PutPlace.com is launching real soon now and of course like everybody else on the planet we rolled our own user account management (UAM) system (you know, registration, login, logout, forgot password, change username etc. etc.). Needless to say we used a Framework (in our case Django) but why do I need to reinvent this wheel?
We get our storage from Amazon (and soon our Grid). Our O/S is a flavour of Linux,Â our Database is Postgres, we use surveymonkey for surveys and mailchimp (what is it with the simian metaphor?) for mail campaigns, why can’t I pay somebody on a per user basis to manage my user accounts?
What would this service look like? Well pretty much like a credit card payment interface looks like on the web today but with the following features.
- Â a bunch of REST endpoints for all the standard UAM functions
- Enable User
- Disable User
- Set Session Timeout
- Support for session management
- Standard reporting (who, when, from where, how long)
- Support for OpenID
- Java, Python, Ruby and .NET APIs (Rails and Django integration for extra points)
- Global deployment with appropriate SLAs
- Deployment pages with a proper branding kit so people can get up and running quickly
- Ability to extract all my users in .csv format or via an API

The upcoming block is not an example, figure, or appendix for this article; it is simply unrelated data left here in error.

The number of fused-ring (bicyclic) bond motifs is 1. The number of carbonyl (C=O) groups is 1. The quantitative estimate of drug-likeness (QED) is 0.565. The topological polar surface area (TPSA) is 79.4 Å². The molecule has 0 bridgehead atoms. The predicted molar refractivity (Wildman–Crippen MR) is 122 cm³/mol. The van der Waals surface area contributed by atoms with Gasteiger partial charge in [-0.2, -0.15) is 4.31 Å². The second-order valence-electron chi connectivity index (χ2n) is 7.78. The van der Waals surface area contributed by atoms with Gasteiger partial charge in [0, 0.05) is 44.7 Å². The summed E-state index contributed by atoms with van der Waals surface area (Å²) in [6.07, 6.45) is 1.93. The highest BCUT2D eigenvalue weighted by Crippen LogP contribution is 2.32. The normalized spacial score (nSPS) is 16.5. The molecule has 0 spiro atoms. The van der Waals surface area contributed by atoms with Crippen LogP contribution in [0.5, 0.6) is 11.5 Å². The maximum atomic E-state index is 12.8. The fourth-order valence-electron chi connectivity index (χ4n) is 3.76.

I would pay for this service in chunks of hundreds to 1000s of users with all the usual discounting policy for prepayment or purchasing in bulk and the first 50 users are free.
One more pain point on the road to release removed.
I don’t want a free one with strings attached (e.g. LiveID) and I don’t want some non-profit consortium (e.g. the Liberty Alliance). I want to payÂ for it and own my data.
Basically a Web 2.0 oriented OnDemand business.
5 thoughts on “The next OnDemand Service – User Account Management”
We’re looking a similar problem – I think google is offering a similar service.
It’s ‘free’ at the moment (and agree that this is a problem as you’d rather pay and get a quality service), but google is moving to ‘premium’ version of it’s apps, so you may get what you want in the near future.
I’m not aware of any offering from Google in this space. Can you post a link?
I was thinking the same thing last week. An important feature is the signed SSL cert – when all of our sites are authenticating from one domain, only 1 signed SSL cert is needed.
Paul is probably thinking of Yahoo.
Nice to see the startups covered at Bar Camp Waterford all coming to light.